Xirex 4mm Thick Water Block Tested for Geforce 8800 GT

Cooling/Water Cooling by geoffrey @ 2008-08-14

NVIDIA had quite a success with their 8800 video card series; especially their 8800 GT based on the G92 core made its way into many PC configurations. Sadly the single slot reference cooler was not very quiet under load and high temperatures prevent any overclocking fun. Xirex launched their Stealth Full Cover water block which aims to bring excellent performance even with low noise water cooling configurations, let´s put it to the test!

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Introduction & Inside the box

Xirex Stealth VGA Waterblock

Not so long ago we met George Clarkson at the Xirex booth at Cebit 2008. After a small introduction of their newest products and some chat we came across a very small and good looking water block designed for the NVIDIA 8800 GT video cards. George gave us the opportunity to have a closed-up look of their newest product, the Stealth looks compact but is said to be a great performer. The secret lies in the "small microchannels inside the waterblock", so said George. As I was having the 880 0GT for test run at that moment and it would be quite cool to find out if the Xirex block is up to any good.

The 8800 GT was a popular video card and even now it isn’t that bad of a choice if it were not ATI to have released their HD4850 that is. Non-the-less, most samples should already have found their way to the customer and in that case the retail market is still more or less demanding better cooling solutions. The reference heatsink was made out of small (single slot) cooling fins combined with a not entirely silent fan. GPU core temperature levels went up to roughly 80°C when heavy stressed and so it should be no wonder why some users may replace the original HSF by a high performing water block which can be more silent when combined with the right components. Or maybe you are one of these who voltmod their hardware and overclock it for higher performance, in that case the Xirex water block may also be of interest to you. Anyway, let's start with having a look at what kind of firm Xirex actually is because their name may not ring a bell with most of you I presume.

Madshrimps (c)

As part from the Rombus group, Xirex Liquidcooling department is committed in designing and manufacturing the best quality liquid cooling products, addressing a new market segment which is rapidly growing and is demanding products with high cooling performance, noise reduction and easiness of use/installation. Their target is not to only cover the liquid cooling market, Xirex deals with all issues regarding the cooling for Office-PCs, High-End-PCs, Gaming-PCs up to server cooling. This offer is rounded by an extensive range of products, from the automatic, freely scalable fan control up to LCD-displays to use the assigned components forceful and effective.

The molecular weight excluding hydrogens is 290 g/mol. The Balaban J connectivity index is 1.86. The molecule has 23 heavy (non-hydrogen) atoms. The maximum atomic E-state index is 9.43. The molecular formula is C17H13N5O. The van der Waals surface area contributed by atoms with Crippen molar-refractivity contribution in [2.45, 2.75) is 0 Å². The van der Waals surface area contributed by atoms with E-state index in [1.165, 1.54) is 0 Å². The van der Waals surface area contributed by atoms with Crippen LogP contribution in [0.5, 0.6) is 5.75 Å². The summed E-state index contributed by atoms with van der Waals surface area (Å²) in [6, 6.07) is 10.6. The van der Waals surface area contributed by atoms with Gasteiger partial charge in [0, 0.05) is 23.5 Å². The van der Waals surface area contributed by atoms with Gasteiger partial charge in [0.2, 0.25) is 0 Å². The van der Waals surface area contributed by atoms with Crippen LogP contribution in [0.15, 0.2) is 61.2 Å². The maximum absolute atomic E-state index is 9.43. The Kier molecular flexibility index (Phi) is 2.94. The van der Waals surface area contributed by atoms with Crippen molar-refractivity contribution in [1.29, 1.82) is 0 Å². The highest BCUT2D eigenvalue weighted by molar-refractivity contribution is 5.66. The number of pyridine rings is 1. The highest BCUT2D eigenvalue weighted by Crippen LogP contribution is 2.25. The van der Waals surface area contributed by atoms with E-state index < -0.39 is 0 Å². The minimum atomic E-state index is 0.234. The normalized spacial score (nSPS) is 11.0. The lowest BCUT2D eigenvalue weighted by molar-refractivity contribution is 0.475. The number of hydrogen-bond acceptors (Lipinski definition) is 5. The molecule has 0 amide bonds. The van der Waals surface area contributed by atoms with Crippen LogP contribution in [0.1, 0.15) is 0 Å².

Here is the Xirex Stealth VGA waterblock as presented during Cebit 2008:

Madshrimps (c)

Inside the box

In stores, expect an ordinary box, nothing fancy:

Madshrimps (c)

Inside the box you'll find the most mandatory stuff, pay attention because fittings are not being added:

Madshrimps (c)

  • Xirex Stealth VGA water block
  • Mounting kit + thermal tape
  • Manual

    Let's have a closer look at the water block ->
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    Comment from geoffrey @ 2008/08/15
    I received a response from one of our readers stating:

    In the article "Xirex 4mm Thick Water Block Tested for Geforce 8800 GT" you compared the water block against a Zalman VF-850 cooler. I can find no information on the web, or from Zalman about this video cooler.

    With that in mind I can only assume this cooler does not exist and the performance data provided in this review is fictitious.
    Just to make sure I don't get multiple request I will answer the question here in public.

    The Zalman VF-850 is an OEM heatsink. You're correct, you won't find this unit on Zalman's site, however the VF-850 heatsink is the successor of the Zalman VF-830 which you can find on Zalman's site, have a look: http://www.zalman.co.kr/ENG/product/...ad.asp?idx=303

    I have no detailed sight on what the exact differences are between the 830 and 850, just in case I've already provided links to the article in which we tested the Leadtek card which is from the manufactory out provided with this heatsink. There you can see to what heatsink we're comparing in this article.

    I hope this may be of any help to any of you.
    Comment from jmke @ 2008/08/15
    what a ridiculous claim made by the author of that email, it just proves he didn't thoroughly read your review since he skipped the part where you linked to the Leadtek 8800 GT product review...